Arthritis and other rheumatic conditions exact a large and growing economic toll on the nation as a result of the increase in numbers of persons affected, rather than an increase in mean expenditures and earnings losses, attests Charles G. Helmick, M.D., at the National Center for Chronic Disease Prevention and Health Promotion of the Centers for Disease Control and Prevention.
He bases his conclusion on a nationwide assessment of medical expenditures and earnings losses associated with arthritis in 2003, compared with figures six years before.
The report was motivated by growing concerns about the individual and collective economic burden of arthritis, fueled by rising medical costs, from joint replacement surgery to biologic agents, and the ranks of aging Baby Boomers. A team of researchers derived estimates for 2003 from the Medical Expenditures Panel Survey (MEPS), a national probability sample of households. They tabulated medical care expenditures of adult respondents, stratified by arthritis status, and used regression techniques to assess the increment of medical care expenditures attributable to arthritis and related rheumatic diseases. They also calculated the earnings losses of working-age adults with these disabling conditions. Then, they compared estimates for 2003 with those from 1997, inflated to 2003 terms.
Among compelling findings about the state of arthritis in the United States:
Between 1997 and 2003, the prevalence of arthritis and other rheumatic conditions increased from 36.8 million adults (18.7 percent of the population) to 46.1 million adults (21.5 percent of the population).
Between 1997 and 2003, expenditures for arthritis medications almost doubled. The increase in spending for prescription drugs was a result of both the mean number of prescriptions, from 18.7 to 25.2 per person, and the mean cost per prescription, from $48 to $65. During this period, inpatient expenditures declined from $508 to $352 per person. As a result, the average total spent on medical care for an individual with arthritis remained surprisingly stable: $1,762 in 1997 and $1,752 in 2003.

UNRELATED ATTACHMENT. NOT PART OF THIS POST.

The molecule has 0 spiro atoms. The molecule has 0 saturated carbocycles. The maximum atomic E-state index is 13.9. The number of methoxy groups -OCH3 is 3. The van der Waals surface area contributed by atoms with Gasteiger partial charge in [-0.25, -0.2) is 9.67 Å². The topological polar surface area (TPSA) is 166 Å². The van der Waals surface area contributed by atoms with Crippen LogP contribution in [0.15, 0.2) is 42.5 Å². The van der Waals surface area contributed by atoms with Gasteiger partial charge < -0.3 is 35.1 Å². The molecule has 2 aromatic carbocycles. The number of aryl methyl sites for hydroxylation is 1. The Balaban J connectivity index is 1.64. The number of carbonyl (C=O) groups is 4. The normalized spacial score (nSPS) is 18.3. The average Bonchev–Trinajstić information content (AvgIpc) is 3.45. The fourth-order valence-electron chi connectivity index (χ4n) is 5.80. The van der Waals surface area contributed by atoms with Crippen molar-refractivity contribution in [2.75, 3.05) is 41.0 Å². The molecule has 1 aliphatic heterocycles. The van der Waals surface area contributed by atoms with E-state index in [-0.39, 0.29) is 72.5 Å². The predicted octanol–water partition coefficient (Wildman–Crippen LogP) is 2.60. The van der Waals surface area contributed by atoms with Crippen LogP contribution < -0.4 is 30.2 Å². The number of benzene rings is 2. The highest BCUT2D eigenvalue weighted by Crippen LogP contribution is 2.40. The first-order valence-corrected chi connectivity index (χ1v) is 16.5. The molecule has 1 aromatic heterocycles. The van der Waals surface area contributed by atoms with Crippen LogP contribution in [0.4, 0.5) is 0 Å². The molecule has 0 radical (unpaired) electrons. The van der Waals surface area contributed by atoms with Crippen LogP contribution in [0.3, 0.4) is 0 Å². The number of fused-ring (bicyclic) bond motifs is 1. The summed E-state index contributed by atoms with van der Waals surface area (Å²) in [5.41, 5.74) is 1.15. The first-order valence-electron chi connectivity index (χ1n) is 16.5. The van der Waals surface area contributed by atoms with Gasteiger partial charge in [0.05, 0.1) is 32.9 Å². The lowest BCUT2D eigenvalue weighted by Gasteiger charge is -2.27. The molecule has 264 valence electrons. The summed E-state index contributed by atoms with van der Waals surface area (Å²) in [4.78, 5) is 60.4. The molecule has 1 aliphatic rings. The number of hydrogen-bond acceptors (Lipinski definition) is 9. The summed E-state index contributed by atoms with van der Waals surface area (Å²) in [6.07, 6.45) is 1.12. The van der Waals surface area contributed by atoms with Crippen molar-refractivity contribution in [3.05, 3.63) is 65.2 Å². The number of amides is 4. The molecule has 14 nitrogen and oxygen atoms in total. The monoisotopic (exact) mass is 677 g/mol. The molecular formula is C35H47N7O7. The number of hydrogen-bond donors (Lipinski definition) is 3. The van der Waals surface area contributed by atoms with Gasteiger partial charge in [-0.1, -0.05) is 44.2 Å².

In 2003, Americans spent a total of $80.8 billion on medical care for arthritis, compared with $64.8 billion in 1997. Researchers attributed this rise wholly to the increase in the number of persons 18 years and older with arthritis.
In 2003, employed adults with arthritis earned an average of $3,613 less than healthy working adults between the ages of 18 and 64. Nationwide, raw earnings losses due to arthritis totalled $108 billion, up from $99 billion in 1997.
Since the number arthritis sufferers is projected to increase steadily to nearly 67 million by 2030, as Dr. Helmick notes, the economic toll threatens to continue to escalate. He calls urgent attention to the need for cost-effective efforts to decrease medical expenses and increase the earning power of people with arthritis. To counteract disability and unemployment, possible interventions include self-management education and community-based programs to promote physical activity. “Population aging need not necessarily result in a proportionate increase in the economic impact of arthritis and other rheumatic conditions,” Dr. Helmick assures.